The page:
Hunt Is On For At Least One 'Black Widow' In Sochi

Police in Sochi have distributed leaflets as they search for Ruzanna Ibragimova, an alleged "black widow" who may be intending to set off a suicide bomb at the site of next month's Winter Olympics.
Natalya Vasilyeva AP

Originally published on Tue January 21, 2014 11:22 am

Is there already one or more "black widow" in or near Sochi, Russia, who might be determined to set off a suicide bomb at the site of next month's Winter Olympics?

NPR's Corey Flintoff reports from Moscow that Russian security forces are said to be looking for "Ruzanna Ibragimova, the 22-year-old widow of an Islamist militant who was killed by security forces."

He tells our Newscast Desk that according to Russian news outlets:

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The Two-Way
7:20 am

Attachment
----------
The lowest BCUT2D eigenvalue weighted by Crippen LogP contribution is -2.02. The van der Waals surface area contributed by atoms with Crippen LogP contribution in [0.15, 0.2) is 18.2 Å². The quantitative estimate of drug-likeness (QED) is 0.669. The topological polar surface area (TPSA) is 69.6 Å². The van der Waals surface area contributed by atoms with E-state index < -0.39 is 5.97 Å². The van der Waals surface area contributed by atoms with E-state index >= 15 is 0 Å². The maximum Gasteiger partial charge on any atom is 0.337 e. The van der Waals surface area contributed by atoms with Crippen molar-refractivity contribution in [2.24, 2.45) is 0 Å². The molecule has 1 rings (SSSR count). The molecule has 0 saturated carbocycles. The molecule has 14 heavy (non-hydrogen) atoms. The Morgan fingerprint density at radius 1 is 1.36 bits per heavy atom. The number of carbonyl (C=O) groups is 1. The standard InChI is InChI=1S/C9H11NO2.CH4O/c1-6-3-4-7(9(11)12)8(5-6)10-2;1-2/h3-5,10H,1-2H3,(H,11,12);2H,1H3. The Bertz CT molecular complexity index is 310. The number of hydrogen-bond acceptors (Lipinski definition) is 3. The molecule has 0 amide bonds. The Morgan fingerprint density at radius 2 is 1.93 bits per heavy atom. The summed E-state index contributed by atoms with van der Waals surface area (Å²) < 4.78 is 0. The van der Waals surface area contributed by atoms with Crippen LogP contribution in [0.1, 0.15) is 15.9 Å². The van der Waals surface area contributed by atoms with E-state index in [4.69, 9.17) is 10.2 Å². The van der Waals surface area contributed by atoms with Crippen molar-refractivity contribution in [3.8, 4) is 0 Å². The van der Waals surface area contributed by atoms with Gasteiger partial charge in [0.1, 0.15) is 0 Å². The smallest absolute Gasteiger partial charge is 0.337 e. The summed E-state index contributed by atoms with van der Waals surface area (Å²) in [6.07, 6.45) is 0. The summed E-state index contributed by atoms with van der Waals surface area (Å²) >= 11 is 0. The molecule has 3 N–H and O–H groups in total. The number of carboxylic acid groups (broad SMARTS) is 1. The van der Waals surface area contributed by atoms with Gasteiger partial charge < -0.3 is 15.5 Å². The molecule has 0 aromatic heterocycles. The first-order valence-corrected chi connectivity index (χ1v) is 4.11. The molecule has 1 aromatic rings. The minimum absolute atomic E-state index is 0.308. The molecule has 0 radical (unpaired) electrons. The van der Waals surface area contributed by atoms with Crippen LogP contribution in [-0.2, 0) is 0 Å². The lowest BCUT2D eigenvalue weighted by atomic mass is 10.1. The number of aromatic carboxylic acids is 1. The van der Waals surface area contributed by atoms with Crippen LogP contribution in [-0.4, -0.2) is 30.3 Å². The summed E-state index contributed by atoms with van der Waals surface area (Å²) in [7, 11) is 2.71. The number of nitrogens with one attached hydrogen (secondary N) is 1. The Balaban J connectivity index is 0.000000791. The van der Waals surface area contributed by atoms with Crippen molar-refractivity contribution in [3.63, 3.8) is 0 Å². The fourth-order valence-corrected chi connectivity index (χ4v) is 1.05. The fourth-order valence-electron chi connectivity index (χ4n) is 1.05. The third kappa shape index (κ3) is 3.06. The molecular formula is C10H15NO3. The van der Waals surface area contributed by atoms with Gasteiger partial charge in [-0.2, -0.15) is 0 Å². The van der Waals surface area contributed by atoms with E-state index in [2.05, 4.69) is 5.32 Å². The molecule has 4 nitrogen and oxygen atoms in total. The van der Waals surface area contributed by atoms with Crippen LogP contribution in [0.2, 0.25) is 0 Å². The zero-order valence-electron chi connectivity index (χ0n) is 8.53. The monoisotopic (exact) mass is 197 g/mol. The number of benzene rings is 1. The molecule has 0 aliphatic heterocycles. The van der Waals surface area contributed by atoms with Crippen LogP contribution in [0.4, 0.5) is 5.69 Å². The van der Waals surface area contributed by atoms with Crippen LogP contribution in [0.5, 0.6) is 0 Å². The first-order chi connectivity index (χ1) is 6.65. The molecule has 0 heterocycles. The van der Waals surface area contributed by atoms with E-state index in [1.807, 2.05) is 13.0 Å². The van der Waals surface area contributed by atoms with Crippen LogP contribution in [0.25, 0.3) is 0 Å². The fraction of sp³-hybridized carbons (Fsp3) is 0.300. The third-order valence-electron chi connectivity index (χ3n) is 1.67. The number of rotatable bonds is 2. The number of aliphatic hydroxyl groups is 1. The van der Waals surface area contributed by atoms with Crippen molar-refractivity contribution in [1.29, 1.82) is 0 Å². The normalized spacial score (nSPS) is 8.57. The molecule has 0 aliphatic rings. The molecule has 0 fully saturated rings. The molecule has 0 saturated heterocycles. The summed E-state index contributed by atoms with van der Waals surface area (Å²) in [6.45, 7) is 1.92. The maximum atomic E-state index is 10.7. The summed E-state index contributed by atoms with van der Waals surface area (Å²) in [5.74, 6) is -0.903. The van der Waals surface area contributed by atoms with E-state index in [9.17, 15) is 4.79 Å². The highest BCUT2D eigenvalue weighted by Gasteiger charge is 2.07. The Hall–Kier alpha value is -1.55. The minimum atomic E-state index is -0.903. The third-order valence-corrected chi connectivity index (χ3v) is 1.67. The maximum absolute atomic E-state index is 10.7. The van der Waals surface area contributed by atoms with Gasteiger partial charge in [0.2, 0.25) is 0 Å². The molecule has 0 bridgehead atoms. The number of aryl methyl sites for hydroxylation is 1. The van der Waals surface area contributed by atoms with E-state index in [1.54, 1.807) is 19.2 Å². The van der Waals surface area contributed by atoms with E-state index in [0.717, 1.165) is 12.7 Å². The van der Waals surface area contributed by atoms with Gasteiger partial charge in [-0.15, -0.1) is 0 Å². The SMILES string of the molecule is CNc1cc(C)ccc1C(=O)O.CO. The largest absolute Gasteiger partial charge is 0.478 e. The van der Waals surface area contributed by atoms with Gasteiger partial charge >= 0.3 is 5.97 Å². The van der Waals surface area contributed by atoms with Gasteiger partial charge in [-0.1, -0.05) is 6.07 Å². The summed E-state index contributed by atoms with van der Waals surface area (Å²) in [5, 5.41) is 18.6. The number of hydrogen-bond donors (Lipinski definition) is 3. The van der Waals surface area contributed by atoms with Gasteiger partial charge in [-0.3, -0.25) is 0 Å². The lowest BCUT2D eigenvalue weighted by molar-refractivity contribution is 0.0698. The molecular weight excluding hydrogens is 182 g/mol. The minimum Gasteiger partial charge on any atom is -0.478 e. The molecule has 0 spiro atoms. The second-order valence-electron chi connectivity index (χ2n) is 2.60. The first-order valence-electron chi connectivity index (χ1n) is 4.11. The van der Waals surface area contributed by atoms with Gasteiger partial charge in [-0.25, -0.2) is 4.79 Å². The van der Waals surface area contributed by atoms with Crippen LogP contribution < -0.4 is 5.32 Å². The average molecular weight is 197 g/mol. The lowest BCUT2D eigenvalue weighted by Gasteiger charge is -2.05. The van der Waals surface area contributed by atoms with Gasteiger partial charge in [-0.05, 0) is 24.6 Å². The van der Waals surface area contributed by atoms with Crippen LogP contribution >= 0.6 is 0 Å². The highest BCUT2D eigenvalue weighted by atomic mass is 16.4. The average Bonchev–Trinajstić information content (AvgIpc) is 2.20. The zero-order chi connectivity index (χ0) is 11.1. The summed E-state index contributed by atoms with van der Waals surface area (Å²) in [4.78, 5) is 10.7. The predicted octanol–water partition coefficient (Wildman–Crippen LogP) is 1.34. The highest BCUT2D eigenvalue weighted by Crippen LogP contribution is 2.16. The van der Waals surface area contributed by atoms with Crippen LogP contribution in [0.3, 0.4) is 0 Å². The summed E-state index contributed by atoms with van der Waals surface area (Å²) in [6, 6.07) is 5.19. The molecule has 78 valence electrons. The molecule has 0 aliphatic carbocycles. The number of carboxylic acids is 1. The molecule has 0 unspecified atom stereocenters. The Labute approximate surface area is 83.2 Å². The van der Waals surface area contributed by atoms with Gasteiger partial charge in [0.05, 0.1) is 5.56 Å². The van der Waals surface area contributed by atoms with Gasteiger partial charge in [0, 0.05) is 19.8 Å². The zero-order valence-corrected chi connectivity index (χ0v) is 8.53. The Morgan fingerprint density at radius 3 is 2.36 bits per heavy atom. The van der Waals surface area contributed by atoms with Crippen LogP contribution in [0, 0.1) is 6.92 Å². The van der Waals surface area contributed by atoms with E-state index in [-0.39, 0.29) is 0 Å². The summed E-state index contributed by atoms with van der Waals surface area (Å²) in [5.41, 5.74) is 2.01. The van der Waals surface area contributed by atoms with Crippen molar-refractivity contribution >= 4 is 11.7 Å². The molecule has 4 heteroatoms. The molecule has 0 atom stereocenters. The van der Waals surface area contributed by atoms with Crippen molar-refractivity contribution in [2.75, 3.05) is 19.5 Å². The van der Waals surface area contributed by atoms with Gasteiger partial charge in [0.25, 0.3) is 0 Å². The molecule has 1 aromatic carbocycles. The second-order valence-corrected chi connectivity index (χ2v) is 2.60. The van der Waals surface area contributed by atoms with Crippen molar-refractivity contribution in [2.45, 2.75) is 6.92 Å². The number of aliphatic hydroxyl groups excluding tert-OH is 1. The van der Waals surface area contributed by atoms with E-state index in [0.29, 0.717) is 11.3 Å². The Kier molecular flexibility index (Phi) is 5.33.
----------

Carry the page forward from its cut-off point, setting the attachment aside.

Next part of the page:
Tue January 21, 2014

What Is This Bombogenesis And Why Is It Dumping Snow On Us?

People walk in a park along the Hudson River across from New York City as snow begins to fall in Hoboken.
Gary Hershorn Reuters/Landov

Originally published on Tue January 21, 2014 8:54 pm

  • From the NPR Newscast: 'Bombogenesis'

Just as we're getting used to hearing about the polar vortex, there's another cool-sounding weather term being thrown around that we've had to look up:

Bombogenesis

This post by Philadelphia meteorologist John Bolaris caught our eye: "Old Man Winter to drop bombogenesis."

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Parallels
6:49 am
Tue January 21, 2014

Palestinian Herders Pick Up The Pieces After Homes Destroyed

Nehida Bne Menneh stands amid the rubble of her home in a small Palestinian herding camp in the Israeli-occupied West Bank. It was destroyed for being in an area Israel long ago declared a closed military zone.